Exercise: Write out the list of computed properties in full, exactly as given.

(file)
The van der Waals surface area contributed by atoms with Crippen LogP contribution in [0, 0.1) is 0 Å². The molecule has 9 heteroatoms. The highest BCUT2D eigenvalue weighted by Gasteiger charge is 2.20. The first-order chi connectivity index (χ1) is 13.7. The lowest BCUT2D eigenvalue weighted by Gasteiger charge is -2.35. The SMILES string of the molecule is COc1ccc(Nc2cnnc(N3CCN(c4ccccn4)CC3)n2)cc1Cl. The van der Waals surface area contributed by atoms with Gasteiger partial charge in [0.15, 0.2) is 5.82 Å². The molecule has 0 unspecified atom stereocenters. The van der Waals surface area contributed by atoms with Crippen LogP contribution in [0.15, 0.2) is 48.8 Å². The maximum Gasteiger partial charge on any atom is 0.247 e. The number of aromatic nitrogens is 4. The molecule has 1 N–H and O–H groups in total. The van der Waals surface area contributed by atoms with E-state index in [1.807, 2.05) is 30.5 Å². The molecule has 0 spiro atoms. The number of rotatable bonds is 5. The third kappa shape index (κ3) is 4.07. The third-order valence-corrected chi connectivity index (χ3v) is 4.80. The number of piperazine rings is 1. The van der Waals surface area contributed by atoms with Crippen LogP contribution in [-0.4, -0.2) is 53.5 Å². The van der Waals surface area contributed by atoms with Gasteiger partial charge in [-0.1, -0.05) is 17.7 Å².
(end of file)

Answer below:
The van der Waals surface area contributed by atoms with Crippen LogP contribution in [0, 0.1) is 0 Å². The molecule has 9 heteroatoms. The highest BCUT2D eigenvalue weighted by Gasteiger charge is 2.20. The first-order chi connectivity index (χ1) is 13.7. The lowest BCUT2D eigenvalue weighted by Gasteiger charge is -2.35. The SMILES string of the molecule is COc1ccc(Nc2cnnc(N3CCN(c4ccccn4)CC3)n2)cc1Cl. The van der Waals surface area contributed by atoms with Gasteiger partial charge in [0.15, 0.2) is 5.82 Å². The molecule has 0 unspecified atom stereocenters. The van der Waals surface area contributed by atoms with Crippen LogP contribution in [0.15, 0.2) is 48.8 Å². The maximum Gasteiger partial charge on any atom is 0.247 e. The number of aromatic nitrogens is 4. The molecule has 1 N–H and O–H groups in total. The van der Waals surface area contributed by atoms with E-state index in [1.807, 2.05) is 30.5 Å². The molecule has 0 spiro atoms. The number of rotatable bonds is 5. The third kappa shape index (κ3) is 4.07. The third-order valence-corrected chi connectivity index (χ3v) is 4.80. The number of piperazine rings is 1. The van der Waals surface area contributed by atoms with Crippen LogP contribution in [-0.4, -0.2) is 53.5 Å². The van der Waals surface area contributed by atoms with Gasteiger partial charge in [-0.1, -0.05) is 17.7 Å².